When you play guitar, pain can be an issue. Some players experience neck pain. This guide will show you how to deal with neck pain and what you can do to eliminate it completely.
The size of your guitar is important when dealing with neck pain. A younger person or a female may have difficulty with a large acoustic guitar, which may cause neck pain when trying to hold the guitar. It may be too heavy, which causes you to strain to hold it correctly, and this may cause neck pain. There are smaller sized student guitars which reduce neck pain or eliminate it completely as they weight less and are easier to hold.
How You Hold Your Guitar
How you hold the guitar is also another important factor. You can’t stoop over it or bend your neck as you look at the fretboard. This is where a high-quality chair dedicated to guitar practice is important. Get one that has a solid ergonomic back to support your back as you sit. You don’t want armrests as these get in the way. There are chairs made that are specifically designed, so you stay comfortable while practicing the guitar. If you like, you may also want to use a guitar footstool to angle your guitar in a more comfortable position. How you sit is important if you want to eliminate neck pain.
Always sit in an appropriate chair and not on the bed or slouched on a couch while you practice guitar. If you develop poor practice habits, this increases the chances that you develop some type of pain issue like neck pain while you play.
Standing While Playing
Standing while you play is what most guitar payers dow hile on stage, but this can cause neck pin. The common culprit is your guitar strap. You can’t string the guitar too low, or you’ll have to bend down to play the frets too much, which will strain your shoulders and neck. This isn’t a comfortable position for your neck to be in.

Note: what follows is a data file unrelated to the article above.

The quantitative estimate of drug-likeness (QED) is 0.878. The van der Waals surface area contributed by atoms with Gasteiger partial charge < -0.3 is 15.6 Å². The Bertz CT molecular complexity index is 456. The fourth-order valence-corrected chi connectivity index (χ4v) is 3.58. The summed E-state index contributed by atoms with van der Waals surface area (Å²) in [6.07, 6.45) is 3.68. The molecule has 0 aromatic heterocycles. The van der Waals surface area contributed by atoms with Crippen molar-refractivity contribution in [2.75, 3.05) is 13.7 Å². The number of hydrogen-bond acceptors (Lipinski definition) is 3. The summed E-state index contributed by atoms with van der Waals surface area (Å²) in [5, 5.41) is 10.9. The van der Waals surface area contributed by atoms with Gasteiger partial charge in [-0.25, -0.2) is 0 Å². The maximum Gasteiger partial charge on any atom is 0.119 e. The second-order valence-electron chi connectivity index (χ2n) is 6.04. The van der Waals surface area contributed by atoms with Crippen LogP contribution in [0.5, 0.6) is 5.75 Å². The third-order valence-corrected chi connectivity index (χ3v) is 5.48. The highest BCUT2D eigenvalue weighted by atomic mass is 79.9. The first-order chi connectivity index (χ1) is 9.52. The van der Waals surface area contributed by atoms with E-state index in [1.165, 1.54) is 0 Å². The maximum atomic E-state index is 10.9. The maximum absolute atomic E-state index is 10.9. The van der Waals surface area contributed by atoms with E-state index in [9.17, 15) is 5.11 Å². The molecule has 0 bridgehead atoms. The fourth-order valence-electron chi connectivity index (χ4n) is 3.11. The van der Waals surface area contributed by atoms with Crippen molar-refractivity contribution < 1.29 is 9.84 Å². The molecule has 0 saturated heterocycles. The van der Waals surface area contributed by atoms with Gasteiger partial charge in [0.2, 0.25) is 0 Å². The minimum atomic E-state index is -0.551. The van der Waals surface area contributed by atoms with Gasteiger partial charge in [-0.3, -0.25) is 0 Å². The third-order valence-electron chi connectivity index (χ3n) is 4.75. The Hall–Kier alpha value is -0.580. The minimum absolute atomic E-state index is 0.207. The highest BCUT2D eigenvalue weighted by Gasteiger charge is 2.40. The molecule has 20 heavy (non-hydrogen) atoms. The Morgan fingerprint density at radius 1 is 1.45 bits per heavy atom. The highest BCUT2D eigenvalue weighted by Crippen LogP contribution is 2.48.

The strap itself also needs to be comfortable. If the strap digs into your shoulders and neck or doesn’t sit right then, pain may occur. Make sure your strap is as comfortable as possible. You may want one that has a lot of padding to keep the neck and the shoulders free of pain. A heavier guitar may also be problematic with a strap. For example, a Gibson Les Paul is quite heavy, while a Strat-style guitar is lighter. Heavier acoustics can also cause more neck and shoulder pain.
If you stand, keep your back straight and don’t hunch over the guitar. You want the guitar at a height that is comfortable for you to play at. Some players may find that sitting is the best option for them. Experiment with the strap height and place it where it’s the most comfortable for you. This will eliminate a lot of the problems that you experience with neck pain while you play. Change straps until you find one that works for your needs. A strap made with solid leather will be the best option.
Light exercise to strengthen your back and shoulders can help reduce neck pain. If the muscles in these areas are weak, it will translate to more pain when you play. Try to get some exercise if you play the guitar as this will help. Light weight training can reduce pain in the neck. Try ti stretch the arms and your neck a bit before you sit down to practice to loosen up the area.
If the pain is persistent, try ice on the area. This will reduce the pain and allow you to get back to playing. Paid medication should be taken if the pain is severe. See a doctor if the pain doesn’t go away.
Take time off if you still experience pain. You may need to evaluate the guitar you own, your strap, and how you’re holding it. It’s usually one of these factors that are causing the neck pain in the first place. Be sure to watch your posture and how you sit with your instrument.
You can reduce and even eliminate neck pain when you play the guitar. Make sure you sit in the correct fashions and have a comfortable chair. When you stand to play, use a high-quality guitar strap. Keep the guitar at a level that is comfortable for your needs. If you follow this guide, your neck pain will be a thing of the past.